Academic journal article Environment and Planning D: Society and Space

"Security Here Is Not Safe": Violence, Punishment, and Space in the Contemporary US Penitentiary

Academic journal article Environment and Planning D: Society and Space

"Security Here Is Not Safe": Violence, Punishment, and Space in the Contemporary US Penitentiary

Article excerpt

Introduction

On 5 May 2011, Alexander M Shoemaker, a nineteen-year-old inmate of the Union County Jail in Lewisburg, Pennsylvania, who is serving a two-and-half-year sentence for involuntary manslaughter of his sixteen-year-old friend, made local headlines for his request to a judge that he be moved from the county jail to the state prison. "There's so much more to do" in state prison, Shoemaker argued at his hearing, "I'd be around more people for a change. There's sports leagues, a bunch of different things to do." The incredulous judge denied the request: "Prison is no place you want to go", he announced. "If you think it is a place you can hang out, do your own thing and play in sports leagues, you are totally clueless" (Moore, 2011).

We in the central Pennsylvania Middle District are unfortunately home to one of the highest concentrations of correctional facilities anywhere in the United States, with thirty- four county jails, eleven state prisons, and eight federal corrections facilities--with more planned. (1) Among the Middle District prisons is the United States federal penitentiary in Lewisburg (hereafter USP Lewisburg). This penitentiary was built in 1932 during the 'reform craze' in US prisonization (Johnston, 2000; Lasansky, 2005), and offered many of the spaces and activities that the naive Shoemaker would have, however misguidedly, appreciated: it featured basketball courts and a baseball diamond, a gymnasium, a well stocked library, a theater, metal factory, working farm, and hospital.

Fast forward through decades of mass incarceration to 2008, when the Federal Bureau of Prisons (BOP) began the transformation of USP Lewisburg from a regular penitentiary to the first four-step Special Management Unit (SMU) prison of its kind in the country. This 'model' SMU program is the latest manifestation of the BOP's attempt to enclose and contain in one place federal inmates from around the country whom it deems the most troublesome (typically those identified as gang leaders). Among other things the SMU features double celling of inmates in tiny cells, in 23-hour or 24-hour a day lockdown. Not only do the former 'community' spaces within the prison serve no current purpose as they sit virtually empty, but the cellblocks themselves, under the SMU philosophy and practice, have become spaces of unprecedented fear, terror, violence, and death. Within the first year of the SMU operation over forty inmate assaults occurred that were serious enough to be reported by the BOP--that number rose to 478 by mid-2011--and five inmates suffered violent deaths: two by suicide; two murdered by other inmates; and one due to staff mismanagement--the spraying of pepper spray into the cell of an asthmatic inmate to break up a suspected assault.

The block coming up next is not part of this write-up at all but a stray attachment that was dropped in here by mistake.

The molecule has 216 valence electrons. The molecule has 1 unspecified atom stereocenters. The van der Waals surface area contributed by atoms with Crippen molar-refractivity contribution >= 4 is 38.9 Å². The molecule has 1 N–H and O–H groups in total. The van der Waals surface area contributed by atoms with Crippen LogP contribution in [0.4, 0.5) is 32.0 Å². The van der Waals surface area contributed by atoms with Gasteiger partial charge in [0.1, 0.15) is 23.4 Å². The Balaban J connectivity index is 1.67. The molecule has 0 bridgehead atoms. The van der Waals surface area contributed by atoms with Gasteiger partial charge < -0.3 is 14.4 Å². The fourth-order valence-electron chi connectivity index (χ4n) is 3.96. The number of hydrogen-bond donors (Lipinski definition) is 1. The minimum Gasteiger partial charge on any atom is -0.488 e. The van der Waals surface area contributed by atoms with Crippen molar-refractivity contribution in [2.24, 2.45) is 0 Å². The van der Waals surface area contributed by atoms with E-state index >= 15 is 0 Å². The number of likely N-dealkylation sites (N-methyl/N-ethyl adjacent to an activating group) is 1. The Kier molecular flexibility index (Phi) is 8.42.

What ideologies and practices have been built into the prison, and how have these changed over time? This paper traces the spatial and penal logic of USP Lewisburg from a facility built in 1932 to accommodate reform and rehabilitation of inmates, to one that today facilitates only punishment and violence. As outlined below, US prisons began moving away from the modern rehabilitation model from the 1970s onward--in ideology, in structure, and through massive expenditures--towards increased lockdown to control exponentially expanding numbers of prisoners. The current retrofitting of USP Lewisburg as an SMU manifests many of the conditions of the premodern prison that had been abandoned, at least at the level of ideology if not in practice, in the 19th century (Foucault, 1977). Yet what emerges in the supermax generally and Lewisburg SMU specifically is what we might call a late-modern prison. As Rhodes (2009, page 194) puts it, the supermax and control prison of today represent the inevitable "evolution and intensification" of enclosure that followed the mass incarceration trends that began thirty-plus years ago. Thus the study of the supermax and SMU allows for an analysis of the (nonsequential) mixing of prison typologies--premodern, modern, and late modern--both in terms of form of punishment and in terms of the function of the prison itself (Foucault, 1977; see also Alford, 2000; Hallsworth, 2005). …

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